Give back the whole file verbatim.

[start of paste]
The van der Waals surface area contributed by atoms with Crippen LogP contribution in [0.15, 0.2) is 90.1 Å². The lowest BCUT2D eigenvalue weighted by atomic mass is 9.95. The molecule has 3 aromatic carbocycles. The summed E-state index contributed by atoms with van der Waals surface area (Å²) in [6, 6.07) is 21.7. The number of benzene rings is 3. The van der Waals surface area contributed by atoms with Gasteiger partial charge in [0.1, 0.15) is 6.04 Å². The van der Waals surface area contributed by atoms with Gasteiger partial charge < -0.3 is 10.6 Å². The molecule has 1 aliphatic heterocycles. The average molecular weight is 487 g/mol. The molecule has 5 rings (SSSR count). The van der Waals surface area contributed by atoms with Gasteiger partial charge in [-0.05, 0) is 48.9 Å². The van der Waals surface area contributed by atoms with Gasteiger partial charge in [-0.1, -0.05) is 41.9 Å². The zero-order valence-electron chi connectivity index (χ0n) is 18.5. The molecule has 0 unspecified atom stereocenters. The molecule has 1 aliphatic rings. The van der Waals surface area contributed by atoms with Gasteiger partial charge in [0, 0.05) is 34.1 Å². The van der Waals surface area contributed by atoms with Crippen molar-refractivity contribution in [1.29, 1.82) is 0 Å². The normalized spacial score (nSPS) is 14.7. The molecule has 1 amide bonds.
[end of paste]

The van der Waals surface area contributed by atoms with Crippen LogP contribution in [0.15, 0.2) is 90.1 Å². The lowest BCUT2D eigenvalue weighted by atomic mass is 9.95. The molecule has 3 aromatic carbocycles. The summed E-state index contributed by atoms with van der Waals surface area (Å²) in [6, 6.07) is 21.7. The number of benzene rings is 3. The van der Waals surface area contributed by atoms with Gasteiger partial charge in [0.1, 0.15) is 6.04 Å². The van der Waals surface area contributed by atoms with Gasteiger partial charge < -0.3 is 10.6 Å². The molecule has 1 aliphatic heterocycles. The average molecular weight is 487 g/mol. The molecule has 5 rings (SSSR count). The van der Waals surface area contributed by atoms with Gasteiger partial charge in [-0.05, 0) is 48.9 Å². The van der Waals surface area contributed by atoms with Gasteiger partial charge in [-0.1, -0.05) is 41.9 Å². The zero-order valence-electron chi connectivity index (χ0n) is 18.5. The molecule has 0 unspecified atom stereocenters. The molecule has 1 aliphatic rings. The van der Waals surface area contributed by atoms with Gasteiger partial charge in [0, 0.05) is 34.1 Å². The van der Waals surface area contributed by atoms with Crippen molar-refractivity contribution in [1.29, 1.82) is 0 Å². The normalized spacial score (nSPS) is 14.7. The molecule has 1 amide bonds.